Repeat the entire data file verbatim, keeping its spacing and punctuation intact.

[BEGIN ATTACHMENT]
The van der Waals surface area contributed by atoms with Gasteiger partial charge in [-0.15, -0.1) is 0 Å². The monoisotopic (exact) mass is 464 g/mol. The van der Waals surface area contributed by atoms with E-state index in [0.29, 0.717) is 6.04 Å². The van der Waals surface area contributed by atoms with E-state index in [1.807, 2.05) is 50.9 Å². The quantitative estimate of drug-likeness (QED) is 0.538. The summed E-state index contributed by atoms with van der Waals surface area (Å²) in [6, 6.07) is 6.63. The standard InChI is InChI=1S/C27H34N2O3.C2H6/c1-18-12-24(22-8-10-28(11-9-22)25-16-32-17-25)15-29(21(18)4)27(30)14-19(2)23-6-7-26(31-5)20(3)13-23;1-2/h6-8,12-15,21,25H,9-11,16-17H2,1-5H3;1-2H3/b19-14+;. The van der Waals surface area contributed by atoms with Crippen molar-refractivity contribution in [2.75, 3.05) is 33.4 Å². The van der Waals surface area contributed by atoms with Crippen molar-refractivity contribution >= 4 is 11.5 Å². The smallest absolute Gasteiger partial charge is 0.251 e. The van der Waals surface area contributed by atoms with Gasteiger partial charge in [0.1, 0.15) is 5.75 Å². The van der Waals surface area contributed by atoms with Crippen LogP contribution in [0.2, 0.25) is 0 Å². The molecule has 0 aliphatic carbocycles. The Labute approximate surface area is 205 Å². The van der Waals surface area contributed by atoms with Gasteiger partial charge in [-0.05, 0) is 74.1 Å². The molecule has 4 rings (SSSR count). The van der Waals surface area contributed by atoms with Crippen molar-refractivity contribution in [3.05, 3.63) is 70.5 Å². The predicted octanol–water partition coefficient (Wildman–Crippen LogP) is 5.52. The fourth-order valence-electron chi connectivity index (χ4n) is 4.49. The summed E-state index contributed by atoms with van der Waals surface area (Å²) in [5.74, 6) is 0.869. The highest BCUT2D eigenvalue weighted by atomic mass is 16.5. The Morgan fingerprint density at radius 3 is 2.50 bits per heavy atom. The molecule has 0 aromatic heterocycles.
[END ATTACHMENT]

The van der Waals surface area contributed by atoms with Gasteiger partial charge in [-0.15, -0.1) is 0 Å². The monoisotopic (exact) mass is 464 g/mol. The van der Waals surface area contributed by atoms with E-state index in [0.29, 0.717) is 6.04 Å². The van der Waals surface area contributed by atoms with E-state index in [1.807, 2.05) is 50.9 Å². The quantitative estimate of drug-likeness (QED) is 0.538. The summed E-state index contributed by atoms with van der Waals surface area (Å²) in [6, 6.07) is 6.63. The standard InChI is InChI=1S/C27H34N2O3.C2H6/c1-18-12-24(22-8-10-28(11-9-22)25-16-32-17-25)15-29(21(18)4)27(30)14-19(2)23-6-7-26(31-5)20(3)13-23;1-2/h6-8,12-15,21,25H,9-11,16-17H2,1-5H3;1-2H3/b19-14+;. The van der Waals surface area contributed by atoms with Crippen molar-refractivity contribution in [2.75, 3.05) is 33.4 Å². The van der Waals surface area contributed by atoms with Crippen molar-refractivity contribution >= 4 is 11.5 Å². The smallest absolute Gasteiger partial charge is 0.251 e. The van der Waals surface area contributed by atoms with Gasteiger partial charge in [0.1, 0.15) is 5.75 Å². The van der Waals surface area contributed by atoms with Crippen LogP contribution in [0.2, 0.25) is 0 Å². The molecule has 0 aliphatic carbocycles. The Labute approximate surface area is 205 Å². The van der Waals surface area contributed by atoms with Gasteiger partial charge in [-0.05, 0) is 74.1 Å². The molecule has 4 rings (SSSR count). The van der Waals surface area contributed by atoms with Crippen molar-refractivity contribution in [3.05, 3.63) is 70.5 Å². The predicted octanol–water partition coefficient (Wildman–Crippen LogP) is 5.52. The fourth-order valence-electron chi connectivity index (χ4n) is 4.49. The summed E-state index contributed by atoms with van der Waals surface area (Å²) in [5.74, 6) is 0.869. The highest BCUT2D eigenvalue weighted by atomic mass is 16.5. The Morgan fingerprint density at radius 3 is 2.50 bits per heavy atom. The molecule has 0 aromatic heterocycles.